Unless you still use a hit counter and the photographer who took the picture you stole for your homepage is threatening to break your legs, you might not need to redesign your website. Nevertheless, many an unscrupulous web design company, or SEO company, will try to convince you that your website needs a complete overhaul, at the thoroughly reasonable price of enough money to fund the college education of every child you’ve ever met.
Not so! Your website is fine, more or less. Your client base has gotten used to the layout and everything seems easy to navigate. Also, making bold and aggressively trendy changes to your website can backfire; sometimes a site can be so cool and unusual that consumers are just confused and unimpressed. So, why are you being bugged constantly about redesigning your site?
Because, there’s money to be made. Business owners just don’t want to be bothered with the details of web design and maintenance, and they entrust design companies with those responsibilities without really knowing what they’re getting for their money.
Taking a Good, Hard Look at Your Website
Of course, if you’re truly unhappy with your website, you shouldn’t let it hang like an anvil around your company’s neck. Maybe your website doesn’t display your company’s extreme hipness to your satisfaction. Perhaps you may be under the impression that your site needs to be totally unique in order to communicate the supremacy of your company. Maybe your website was originally designed by your 14-year-old nephew and now you’re beginning to think that was an unwise decision. In that case, maybe you need to do some research on what’s in and what’s out in the web design world, first.
Your website layout is only one part of your business’ identity. If your website is driving your customer base away in droves, by all means, make some adjustments. However, unless you literally have the worst website in the world, that isn’t your only problem. What, oh what, to do?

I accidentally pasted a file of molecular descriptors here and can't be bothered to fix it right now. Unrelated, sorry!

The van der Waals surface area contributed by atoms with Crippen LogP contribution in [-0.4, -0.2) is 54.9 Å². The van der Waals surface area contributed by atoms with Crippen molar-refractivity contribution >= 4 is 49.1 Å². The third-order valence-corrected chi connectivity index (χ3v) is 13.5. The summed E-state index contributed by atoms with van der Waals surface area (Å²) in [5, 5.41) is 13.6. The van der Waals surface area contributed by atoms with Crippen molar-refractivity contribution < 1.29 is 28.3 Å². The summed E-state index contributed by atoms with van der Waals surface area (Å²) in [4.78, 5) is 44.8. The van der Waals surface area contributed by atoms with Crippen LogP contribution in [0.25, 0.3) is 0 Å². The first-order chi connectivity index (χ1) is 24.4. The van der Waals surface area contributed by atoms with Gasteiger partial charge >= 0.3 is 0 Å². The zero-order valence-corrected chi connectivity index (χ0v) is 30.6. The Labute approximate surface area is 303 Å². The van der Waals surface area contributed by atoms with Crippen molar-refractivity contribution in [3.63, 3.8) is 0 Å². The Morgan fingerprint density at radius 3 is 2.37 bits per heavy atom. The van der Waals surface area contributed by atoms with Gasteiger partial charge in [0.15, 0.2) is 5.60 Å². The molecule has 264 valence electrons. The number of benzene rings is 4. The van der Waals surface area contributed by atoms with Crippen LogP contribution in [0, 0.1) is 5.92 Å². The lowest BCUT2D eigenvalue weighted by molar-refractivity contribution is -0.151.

If your business is experiencing an extended lull, what you might need is a rebrand.
Whoa, tiger! Didn’t we just say that mere website redesign is a huge and expensive hassle that yields marginal results? Yes, yes we did. However, redesigning your website without particular attention to the modification you will be making to your brand in the process certainly is a waste of money.
Alright, it won’t be exactly easy. Prepare for a long and occasionally painful ordeal, not unlike giving birth. Nonetheless, scrutinizing your whole company’s identity carefully and thoroughly will benefit you in the long run, and you won’t be slapping an extremely expensive band aid on a gaping, severed revenue artery.
Rebranding is not something to be taken lightly. It isn’t cheap, and it isn’t something you should leave in the hands of the inexperienced (and for the love of all that is holy, it’s not the same thing as a logo redesign). You know your company needs a rebrand when your current brand fails to communicate your business’ personality, goals and character, or focuses on an aspect of your business that is no longer relevant. Think very carefully about exactly what you want your brand to accomplish before you begin the process, and ask the following questions:
- Why isn’t my current brand working for me?
- What do I want my new brand to achieve?
- Has my customer base changed significantly?
- Does the customer base I currently have care about my brand?
- Do I know what image I want to convey and how, or am I just desperate to seem culturally relevant?
- Do I have the money?
- Do I want my new brand identity to endure for the next several decades, or am I just latching on to a ridiculous fad?
- Do I really have the money?
These are just a few of the questions that will be important to know you as you begin the process of rebranding. Do yourself a favor: draw up a list of everything – literally, everything – you want your company to be and how you want to be perceived. Avoid vagaries like “edgy,” or “socially responsible.” These terms have turned into buzzwords that communicate nothing about what a business hopes to achieve. The clearer you are about your goals, the more specific your brand identity will be.
You will also want to clarify where your brand needs a major adjustment. Does your logo need to be revamped? To which demographic are you currently marketing your product, and do you feel as though that is no longer appropriate?
Your brand is more than just your company’s ability to stand out in a crowd; it is everything your company stands for. Give it the thoughtful attention it deserves, and it will reward you for years to come; unless, of course, you keep that hit counter on your site. What is it, 1997?